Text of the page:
It’s hot here in the Virginia suburbs. Crazy hot. Temperatures have been close to 100 degrees all week. Add to that our characteristic sticky humidity and you get some pretty unpleasant outdoor conditions. Not wanting to be stuck inside all day, Holly and I get up early to do a long morning walk in the coolest part of the day. Even at 7 am, the air is muggy and you can feel the heat pressing down, beginning its upward momentum. In the afternoon, when we are thoroughly chilled down by the air conditioning, we take a short walk around the yard, checking on the parched plants and looking for shady spots to pause. The sun feels nice on my shoulders for a few minutes at a time, but not for long.
The yard is quiet in the heat of the day. The patio is too hot for bare feet, and the container plants are thirsty. Even the sun-loving lizards who like to bask on the stones are nowhere to be found. The birds that were so active this morning have retreated to the treetops. The only movement is the soft whirr of the bees and butterflies over the drying flower heads. There is no breeze. But the maple tree casts a wide shadow on the grass, and the red twig dogwoods create a cool cave beneath their arching branches. We peeked under there once and found a content little box turtle. A ribbon of deep shade runs along the edge of the woods, widening as the day goes on.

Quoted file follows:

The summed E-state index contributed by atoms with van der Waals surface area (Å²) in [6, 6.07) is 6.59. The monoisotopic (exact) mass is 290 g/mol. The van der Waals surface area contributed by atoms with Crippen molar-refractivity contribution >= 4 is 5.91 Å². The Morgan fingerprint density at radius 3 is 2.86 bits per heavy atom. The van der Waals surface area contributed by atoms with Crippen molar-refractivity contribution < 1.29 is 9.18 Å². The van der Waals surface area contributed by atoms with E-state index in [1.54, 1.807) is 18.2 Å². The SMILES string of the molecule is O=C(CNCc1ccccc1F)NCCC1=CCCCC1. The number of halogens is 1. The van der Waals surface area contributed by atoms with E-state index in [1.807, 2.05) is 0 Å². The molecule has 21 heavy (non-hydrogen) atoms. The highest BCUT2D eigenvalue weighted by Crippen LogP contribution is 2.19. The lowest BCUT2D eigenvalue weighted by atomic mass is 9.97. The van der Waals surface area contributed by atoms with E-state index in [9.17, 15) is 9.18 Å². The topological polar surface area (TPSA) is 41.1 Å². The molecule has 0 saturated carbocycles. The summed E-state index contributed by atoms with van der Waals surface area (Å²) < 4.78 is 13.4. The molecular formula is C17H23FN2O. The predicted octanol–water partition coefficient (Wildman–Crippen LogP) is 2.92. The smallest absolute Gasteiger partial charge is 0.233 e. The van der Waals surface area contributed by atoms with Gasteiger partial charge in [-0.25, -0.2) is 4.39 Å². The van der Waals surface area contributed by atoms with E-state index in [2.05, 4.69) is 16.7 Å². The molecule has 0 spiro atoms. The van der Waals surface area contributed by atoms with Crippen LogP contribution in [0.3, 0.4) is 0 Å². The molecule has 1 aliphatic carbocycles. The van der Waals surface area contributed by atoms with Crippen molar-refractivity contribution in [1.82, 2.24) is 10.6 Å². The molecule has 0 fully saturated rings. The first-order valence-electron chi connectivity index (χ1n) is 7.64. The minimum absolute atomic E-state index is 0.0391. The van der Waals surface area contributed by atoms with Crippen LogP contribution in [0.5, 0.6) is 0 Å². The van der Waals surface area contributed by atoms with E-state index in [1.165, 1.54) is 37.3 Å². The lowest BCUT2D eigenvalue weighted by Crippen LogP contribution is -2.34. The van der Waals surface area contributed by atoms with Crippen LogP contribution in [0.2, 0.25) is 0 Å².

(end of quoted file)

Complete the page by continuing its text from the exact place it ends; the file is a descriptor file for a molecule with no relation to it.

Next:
My drawings this week are about heat and cool, sun and shade. I like observing the changing light and the shifting shadows around the garden. I like discovering the secret shady places around the yard where animals might find a respite from the heat. We have our wide-brimmed hats and sunbrellas while they have their own leafy canopies and cool enclosures. I feel a solidarity with the turtle, as he finds his shade and I find mine.